Books I Wish Were Available on Kindle

Now that I've bitten the bullet and become a firm believer in electronic readers, I am growing my e-book library and maybe someday it will match the enormity of my printed book collection.  I am shocked, however, that some bestselling books are still not available in Kindle editions.  As of this writing, August 6 , 2010, the following books are not available in electronic form.

Harry Potter - The books that "made kids read again," the saga that sparked a multi-media empire with movies, games, tribute bands, and amusement parks, is absent from the Kindle store on  Hopefully J.K. Rowling will fix this travesty soon and bring the story that is beloved by all ages to the Kindle.

Understanding Media: The Extensions of Man - Irony of ironies that this seminal work in media theory by Marshall McLuhan is only available in print and not as an electronic version.  The medium is the message indeed, and e-books are getting short shrift here.

The Amazing Adventures of Kavalier & Clay - My sister and a bunch of other friends have high praise for this novel by Michael Chabon.  Unfortunately, I decided to wait for the Kindle Edition.  I hope it's not a long wait.  What's the hold up?

The Vampire Archives - Edited by Otto Penzler, this seems to be a great compendium of tales about undead bloodsuckers, but I wouldn't know because it's not available on the Kindle. 

A Game of Inches: The Stories Behind the Innovations That Shaped Baseball - I love the National Pastime, and this tome by Peter Morris grabbed my attention right away.  But alas, for now, it's only available in print.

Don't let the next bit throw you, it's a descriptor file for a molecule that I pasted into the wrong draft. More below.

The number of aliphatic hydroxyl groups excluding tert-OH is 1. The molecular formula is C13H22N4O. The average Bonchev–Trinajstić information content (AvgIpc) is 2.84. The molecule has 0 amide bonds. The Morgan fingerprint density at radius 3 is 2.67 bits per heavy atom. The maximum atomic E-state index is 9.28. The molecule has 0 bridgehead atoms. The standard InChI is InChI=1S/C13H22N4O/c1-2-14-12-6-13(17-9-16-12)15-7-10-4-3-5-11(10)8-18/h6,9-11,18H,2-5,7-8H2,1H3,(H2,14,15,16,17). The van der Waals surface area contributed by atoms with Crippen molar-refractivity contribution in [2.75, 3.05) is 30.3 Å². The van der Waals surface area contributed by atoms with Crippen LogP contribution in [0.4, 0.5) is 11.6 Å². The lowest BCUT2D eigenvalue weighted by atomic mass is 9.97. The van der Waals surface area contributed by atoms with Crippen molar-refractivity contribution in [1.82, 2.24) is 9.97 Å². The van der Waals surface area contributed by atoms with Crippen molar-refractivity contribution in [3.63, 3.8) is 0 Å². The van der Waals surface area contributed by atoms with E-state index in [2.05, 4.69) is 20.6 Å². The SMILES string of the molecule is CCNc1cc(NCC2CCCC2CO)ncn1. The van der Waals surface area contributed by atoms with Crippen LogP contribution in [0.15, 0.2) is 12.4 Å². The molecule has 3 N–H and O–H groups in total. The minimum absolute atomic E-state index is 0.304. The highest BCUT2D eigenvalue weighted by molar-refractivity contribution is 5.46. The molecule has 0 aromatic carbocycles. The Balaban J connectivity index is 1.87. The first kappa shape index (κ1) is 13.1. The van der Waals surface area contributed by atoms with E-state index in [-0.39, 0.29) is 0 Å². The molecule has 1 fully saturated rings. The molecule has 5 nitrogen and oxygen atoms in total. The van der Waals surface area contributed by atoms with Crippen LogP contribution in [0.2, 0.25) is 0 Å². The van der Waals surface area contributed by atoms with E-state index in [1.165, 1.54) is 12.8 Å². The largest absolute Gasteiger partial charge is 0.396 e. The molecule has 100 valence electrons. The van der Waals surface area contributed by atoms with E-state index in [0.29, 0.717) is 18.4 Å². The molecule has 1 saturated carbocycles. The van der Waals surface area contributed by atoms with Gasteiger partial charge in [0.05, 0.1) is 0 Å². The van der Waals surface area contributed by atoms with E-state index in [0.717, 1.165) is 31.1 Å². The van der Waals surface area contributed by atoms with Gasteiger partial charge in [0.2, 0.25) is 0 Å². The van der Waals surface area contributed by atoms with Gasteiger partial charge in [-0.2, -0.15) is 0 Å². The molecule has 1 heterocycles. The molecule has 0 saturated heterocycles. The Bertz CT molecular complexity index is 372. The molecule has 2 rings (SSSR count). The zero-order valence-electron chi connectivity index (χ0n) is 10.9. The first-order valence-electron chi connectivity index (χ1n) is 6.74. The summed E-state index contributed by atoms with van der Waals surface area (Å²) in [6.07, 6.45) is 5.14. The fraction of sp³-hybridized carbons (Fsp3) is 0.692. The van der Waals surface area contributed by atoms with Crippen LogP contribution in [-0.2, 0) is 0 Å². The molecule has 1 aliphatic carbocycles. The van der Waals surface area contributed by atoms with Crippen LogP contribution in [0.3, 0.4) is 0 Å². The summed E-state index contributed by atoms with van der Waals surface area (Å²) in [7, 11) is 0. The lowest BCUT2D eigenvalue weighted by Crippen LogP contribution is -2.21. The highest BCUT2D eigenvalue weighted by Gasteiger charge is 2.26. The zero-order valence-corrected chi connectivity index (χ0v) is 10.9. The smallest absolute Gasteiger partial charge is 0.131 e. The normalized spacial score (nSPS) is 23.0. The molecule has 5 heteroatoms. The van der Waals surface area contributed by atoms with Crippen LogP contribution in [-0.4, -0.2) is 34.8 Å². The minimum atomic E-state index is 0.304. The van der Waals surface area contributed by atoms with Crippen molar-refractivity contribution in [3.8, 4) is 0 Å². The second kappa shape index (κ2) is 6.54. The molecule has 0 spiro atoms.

Vanity Fair's Presidential Profiles - I really want to read this collection of essays about each of the Presidents of the United States, edited by Graydon Carter.  I refuse to hunt down the Vanity Fair magazine backissues in which they originally appeared and I refuse to buy the paperback or hardcover editions.  I'll wait for the Kindle version, thank you very much.

The Wesleyan Anthology of Science Fiction - I'm a sucker for anything that's speculative fiction, and this anthology of classics over the century, edited by Arthur B. Evans and others, seems like solid gold, but you know the drill, if it's not on Kindle, I'll wait.

Hopefully the day will come when all print material is also available electronically.  It will save space, trees, and be a lot easier to carry around.  Until then, I'm queuing up a long list of books that I want to read on my Kindle but still are not available in e-book form.  Hopefully publishers will wise up and give their customers what they want.